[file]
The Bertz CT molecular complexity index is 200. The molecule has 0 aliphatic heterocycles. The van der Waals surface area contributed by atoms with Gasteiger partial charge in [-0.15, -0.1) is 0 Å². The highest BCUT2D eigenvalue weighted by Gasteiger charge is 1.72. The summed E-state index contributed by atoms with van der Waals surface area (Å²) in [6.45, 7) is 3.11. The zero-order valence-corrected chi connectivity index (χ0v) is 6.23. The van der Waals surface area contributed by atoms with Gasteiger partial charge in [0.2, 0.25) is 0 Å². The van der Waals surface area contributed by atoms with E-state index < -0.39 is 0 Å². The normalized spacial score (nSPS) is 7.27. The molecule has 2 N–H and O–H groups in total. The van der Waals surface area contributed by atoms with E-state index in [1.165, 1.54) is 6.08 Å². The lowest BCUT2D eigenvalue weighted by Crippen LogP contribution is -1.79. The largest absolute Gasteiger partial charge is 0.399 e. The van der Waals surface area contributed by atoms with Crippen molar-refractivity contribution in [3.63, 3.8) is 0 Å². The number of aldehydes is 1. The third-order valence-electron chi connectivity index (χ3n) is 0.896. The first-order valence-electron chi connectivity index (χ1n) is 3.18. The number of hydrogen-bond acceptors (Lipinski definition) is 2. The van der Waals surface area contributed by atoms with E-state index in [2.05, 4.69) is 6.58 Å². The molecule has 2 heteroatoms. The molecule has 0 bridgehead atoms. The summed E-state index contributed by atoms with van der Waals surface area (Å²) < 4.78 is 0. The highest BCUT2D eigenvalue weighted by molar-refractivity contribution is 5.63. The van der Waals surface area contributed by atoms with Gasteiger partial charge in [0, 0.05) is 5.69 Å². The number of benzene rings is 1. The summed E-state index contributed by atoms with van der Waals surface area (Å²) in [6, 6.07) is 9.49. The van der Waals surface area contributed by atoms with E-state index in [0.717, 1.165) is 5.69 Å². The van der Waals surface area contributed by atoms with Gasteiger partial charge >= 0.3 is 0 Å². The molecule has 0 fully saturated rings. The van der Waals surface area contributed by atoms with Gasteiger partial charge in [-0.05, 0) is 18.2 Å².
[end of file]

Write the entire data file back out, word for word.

The Bertz CT molecular complexity index is 200. The molecule has 0 aliphatic heterocycles. The van der Waals surface area contributed by atoms with Gasteiger partial charge in [-0.15, -0.1) is 0 Å². The highest BCUT2D eigenvalue weighted by Gasteiger charge is 1.72. The summed E-state index contributed by atoms with van der Waals surface area (Å²) in [6.45, 7) is 3.11. The zero-order valence-corrected chi connectivity index (χ0v) is 6.23. The van der Waals surface area contributed by atoms with Gasteiger partial charge in [0.2, 0.25) is 0 Å². The van der Waals surface area contributed by atoms with E-state index < -0.39 is 0 Å². The normalized spacial score (nSPS) is 7.27. The molecule has 2 N–H and O–H groups in total. The van der Waals surface area contributed by atoms with E-state index in [1.165, 1.54) is 6.08 Å². The lowest BCUT2D eigenvalue weighted by Crippen LogP contribution is -1.79. The largest absolute Gasteiger partial charge is 0.399 e. The van der Waals surface area contributed by atoms with Crippen molar-refractivity contribution in [3.63, 3.8) is 0 Å². The number of aldehydes is 1. The third-order valence-electron chi connectivity index (χ3n) is 0.896. The first-order valence-electron chi connectivity index (χ1n) is 3.18. The number of hydrogen-bond acceptors (Lipinski definition) is 2. The van der Waals surface area contributed by atoms with E-state index in [2.05, 4.69) is 6.58 Å². The molecule has 2 heteroatoms. The molecule has 0 bridgehead atoms. The summed E-state index contributed by atoms with van der Waals surface area (Å²) < 4.78 is 0. The highest BCUT2D eigenvalue weighted by molar-refractivity contribution is 5.63. The van der Waals surface area contributed by atoms with Gasteiger partial charge in [0, 0.05) is 5.69 Å². The number of benzene rings is 1. The summed E-state index contributed by atoms with van der Waals surface area (Å²) in [6, 6.07) is 9.49. The van der Waals surface area contributed by atoms with E-state index in [0.717, 1.165) is 5.69 Å². The van der Waals surface area contributed by atoms with Gasteiger partial charge >= 0.3 is 0 Å². The molecule has 0 fully saturated rings. The van der Waals surface area contributed by atoms with Gasteiger partial charge in [-0.05, 0) is 18.2 Å².